**Gaëtan Borot** studied at the ENS Paris and finished his PhD with Bertrand Eynard in theoretical physics at CEA Saclay in 2011. After two years as postdoc in Geneva and a visit of MIT, he joined the Max Planck Institute for Mathematics in 2014 as Advanced Researcher (W2). In the Fall of 2020 he has moved to a chair at the Humboldt University in Berlin. He is working on the combinatorial and algebraic structures of quantum field theory and is best known for his contributions to topological recursion for which he has received the Dubrovin Medal of 2020. Christian Blohmann had a conversation with him about his new position and his time in Bonn.

**Blohmann:** How is your new job?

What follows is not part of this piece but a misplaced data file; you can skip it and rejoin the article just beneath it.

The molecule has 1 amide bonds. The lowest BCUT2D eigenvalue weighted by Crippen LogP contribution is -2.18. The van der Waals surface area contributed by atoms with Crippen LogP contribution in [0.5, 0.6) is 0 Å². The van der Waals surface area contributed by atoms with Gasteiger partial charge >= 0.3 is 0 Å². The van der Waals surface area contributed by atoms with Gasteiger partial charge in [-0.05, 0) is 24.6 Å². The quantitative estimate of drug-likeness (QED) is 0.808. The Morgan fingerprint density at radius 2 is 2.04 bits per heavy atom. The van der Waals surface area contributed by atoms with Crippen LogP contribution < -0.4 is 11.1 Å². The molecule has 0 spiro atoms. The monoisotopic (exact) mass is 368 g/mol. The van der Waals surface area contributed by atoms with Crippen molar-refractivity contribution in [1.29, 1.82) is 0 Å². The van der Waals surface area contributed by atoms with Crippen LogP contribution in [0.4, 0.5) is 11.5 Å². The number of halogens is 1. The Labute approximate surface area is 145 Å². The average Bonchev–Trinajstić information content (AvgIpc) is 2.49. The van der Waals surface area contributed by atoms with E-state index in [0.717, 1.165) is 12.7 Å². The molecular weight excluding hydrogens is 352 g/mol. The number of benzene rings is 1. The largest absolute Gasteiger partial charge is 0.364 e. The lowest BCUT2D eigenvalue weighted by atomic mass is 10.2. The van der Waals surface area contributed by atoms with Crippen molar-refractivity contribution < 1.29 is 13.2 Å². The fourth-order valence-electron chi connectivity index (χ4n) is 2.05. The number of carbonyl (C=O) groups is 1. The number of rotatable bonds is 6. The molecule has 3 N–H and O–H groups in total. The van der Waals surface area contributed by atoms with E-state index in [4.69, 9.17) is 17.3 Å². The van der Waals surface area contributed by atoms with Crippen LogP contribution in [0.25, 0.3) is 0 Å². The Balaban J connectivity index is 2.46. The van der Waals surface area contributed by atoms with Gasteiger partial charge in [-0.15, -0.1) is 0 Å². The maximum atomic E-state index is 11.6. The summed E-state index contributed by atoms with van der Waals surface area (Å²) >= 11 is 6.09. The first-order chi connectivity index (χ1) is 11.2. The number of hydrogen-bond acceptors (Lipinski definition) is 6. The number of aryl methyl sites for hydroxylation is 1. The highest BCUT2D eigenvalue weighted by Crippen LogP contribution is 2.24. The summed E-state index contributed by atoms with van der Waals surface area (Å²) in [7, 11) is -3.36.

**Borot:** Very different. I realize how much I was taken care of at MPIM in terms of all that is external to research, and had time to really devote myself to science. This is not critical of my university, which is a big machine, a big factory, in which the math department is just one droplet. The organization cannot be the same. Every little thing for the office I had to find out how to get it according to the rules, which have their own reason to be. The people I’ve met here are nice but because of Corona, its like starting to work in the underground and wait for the days when we are able to go outside. The department of mathematics is not big, but there are interesting people to talk to, and so I’m looking forward to when I will be settled in and when Corona will be over so that we can start to have a scientific life again.**Blohmann:** Do you already have a new group in Berlin?**Borot:** I am in the process of building it. On my homepage I have also included the PhD students and postdocs who are still in Bonn. One of them is moving to Berlin soon. I have a new PhD student from Italy and one postdoc who is not yet living in Berlin for Corona reasons. And I am planning to hire two more postdocs this year with my startup funds. So I’m slowly trying to redo what I had at MPIM. Maybe within 2 or 3 years I will have a group of 4 or 5 people around, but then it has to be sustained by external funding.**Blohmann:** Was it hard to get a good job? How was your application process?**Borot:** In general, finding a job in Germany is not easy and there’s also the special situation that I do pure mathematics but have a PhD in theoretical physics. For some people I’m still considered as a physicist but in front of physicists it’s hard to defend that I do theoretical physics. In my head I don’t make this separation, but the university structure and the job market are more categorized. Since my PhD I have always been in the math department. I’m really inside mathematics with the things I do and questions I ask. But sometimes I still see some resistance, which comes from the dichotomy between physics and mathematics.**Blohmann:** Can you tell us how you got to MPIM?**Borot:** My first position after the PhD was in Geneva. I had just finished writing my thesis day and night for three months and was eager to meet new people and learn new things. So I went to a conference on knot theory, where I met Don [Zagier]. He told me many things about knots, his ideas on the Jones polynomial, the Bloch group, and introduced me to Tudor Dimofte who told me about quantization of Chern-Simons. I saw some similarities to topological recursion, but at that time it was too fuzzy. So I worked through “The 1-2-3 of Modular Forms” Don had told me about. A few months later I found a connection which explained some calculations of theoretical physicists on perturbative knot invariants, so I had something concrete to show to him. A year later, when I was already set to move to Boston for my next postdoc at MIT, I received a call from Don who told me about a five-year position at MPIM. I had been to MPIM for short visits but knew nothing about the German system and W2 positions. So I applied and five days later, just when I was about to fly to Boston, Don called me and told me that I got the position. I felt extremely lucky because I didn’t have to look for the position, it just came to me. When I arrived at the Max Planck Institute, I was totally free and I didn’t have to worry about what to do next. I really had the space just to try something interesting. I also came with this feeling that I have to pay back the trust that the people put in me by doing something that’s worth in mathematics.**Blohmann:** That sounds like a classic story about Don getting math talent to MPIM. In some sense, this is the ideal Max Planck Society style recruiting. Now that your time at MPI is over, did you realize the goals you had when you started?**Borot:** I usually start with modest goals, first try things that one can actually do, which are still interesting. When I came to the MPIM, there were several things I wanted to understand, but I didn’t have the faith that I’m going to solve that. I just wanted to learn and, in the process, maybe find something where I can say something which is not totally trivial. What I really benefited from in Bonn were the talks. I didn’t go to many talks at the MPIM because I needed time locked in my office to work. But the talks I went to, maybe once in a month, a bit more when there was a conference, were extremely helpful and that happened without me wanting it consciously. Just by diffusion I learned a lot of geometry, about algebraic geometry, in the talks from the group of Peter Teichner about factorization algebras, about higher categories in quantum field theory, or got better acquaintance in topological strings by discussing with Albrecht Klemm at Bonn University. There was this little sheet of paper in front of my office with my category number (the level of your category that you can think about without having a headache). When I arrived in Bonn, it was perhaps 1, after a year in it was 2, and after 5 years in Bonn I was not far from infinity.**Blohmann:** Infinity is the next simple number after 2. Nobody ever says, you know, 37.**Borot:** Exactly *(laughs)*! That’s something that happened just by going to talks from time to time discussing with people. When I arrived at Bonn, topological recursion was not geometric in the sense that it produced out of some data an object that depends on two integers *g* and *n*, that were in applications often related to the genus of a surface and the number of punctures or boundary components, but it was not clear why. So when I discussed from time to time with Peter Teichner and other people, they were always asking “Why is *g* the genus?” and “Why is *n* related to the number of boundaries?” When I arrived in Bonn this was not known. Topological recursion was just in the process of being cast in a purely mathematical framework. So, what I found, with Jørgen Andersen and Nicolas Orantin, is a way to obtain topological recursion from a geometric construction that is finer than topological recursion. And this can be used in practice. The assumptions are not too hard to check. When I did that, for what it’s worth, I thought that my years at the Max Planck were not wasted.**Blohmann:** How was your life outside of math during your time in Bonn? Bonn is not Paris or Berlin and, as I know, you’re a cultured person?**Borot:** I must say, I was extremely happy to get away from Paris and didn’t even consider to return. I come from a small village in the center of France. I'm not too attracted by big towns. Before Bonn, I was in Geneva, which was really a beautiful place for nature, so when I arrived to Bonn, for the first 2 years, it was hard. It felt gray at the time. I had some changes in my personal life, I knew nobody, I was not very social, and I was travelling a lot. In my first year I spent more than half of my time away for conferences and to work with people. But then I volunteered to give a course at the University, so I had to be there every week. For 6 months I didn’t travel much and only went to events which were really essential. Then I started to meet some people, some friends. This happened randomly because of a guest at the institute who was organizing a cineclub. I went there once and that’s where I met some of the persons that later became very close friends, which gave me a different access to Bonn. From that point I started to enjoy it. I didn’t see it gray anymore. The Rhine is very nice, the green is not far with the Siebengebirge, the Rheinaue, the Hofgarten, all these things, and that you can walk everywhere! Once you know to enjoy it, it is really pleasant. Later I got married and my wife came to Bonn as well, so I was exploring the space even more.**Blohmann:** Is there something particular you miss about Bonn or MPIM?**Borot:** Of course, the last months in the MPI were very special. It was a bit sad that I couldn’t meet people [due to Corona]. One thing I miss from Bonn is this rich environment of lectures, talks, visitors, which is really making this place extremely enjoyable because you are exposed to a lot of different mathematics, and just by diffusion you learn a lot from this. That’s perhaps the thing that is unique or rare that the MPIM has, which will be much harder to recreate at other places like at the university. Right now, everything is shut down. But I will keep this experience in mind. If I am later in a position to take decisions or to recreate something, I can find some inspiration from what happened in Bonn.**Blohmann:** This is a good plan. As you know from MPIM history, we exist because Hirzebruch liked the IAS in Princeton so much. Did you find the language and culture in Bonn difficult to get used to?**Borot:** No, I never had this kind of prejudices in Germany that some people may have. I could speak German before. In fact, I spoke way better German before I arrived to Bonn. I must say my German has declined during my 7 years in Bonn.**Blohmann:** Now you have to brush it up?**Borot:** I'm taking courses, because I have to teach in German next year.**Blohmann:** Come on Gaëtan, your German is so good, you’re beyond courses! You should read books in German.**Borot:** I read books without any problems since 10 years. However, it is speaking which has always been difficult for me, and I never did math in German. Even for a simple sentence, like explaining a proof in German, I don’t have the vocabulary.**Blohmann:** I see. But that’s the same for me. At MPIM I haven’t talked math in German for a long time. What are your big goals for the next step of your career?**Borot:** I'm not a person who works on big problems. I am more interested in constructions, ideas, connecting several things. One of my goals is to understand some constructions coming from quantum field theory in a more unified way. This is not about the physics itself, but many current constructions in geometry have a quantum field theory flavor. Physicists have a lot of success in making predictions that interest geometers because they can jump from one thing to another by steps that are not well-defined or rigorous, so they can forsee that this is going to be connected to that, and can use ideas from there to solve problems here, or use some dualities which convert a hard problem into an easy one. For example with mirror symmetry or in geometric Langlands. I would like to make such relations into concrete mathematics. This often brings interesting and new results.**Blohmann:** Thank you for the enjoyable and interesting conversation, Gaëtan. We certainly miss you here! But I am sure that we will see you in Bonn often and that you will bring mathematics at the Humboldt University and in Bonn closer together. And this is what the Max Planck Institute for Mathematics is about.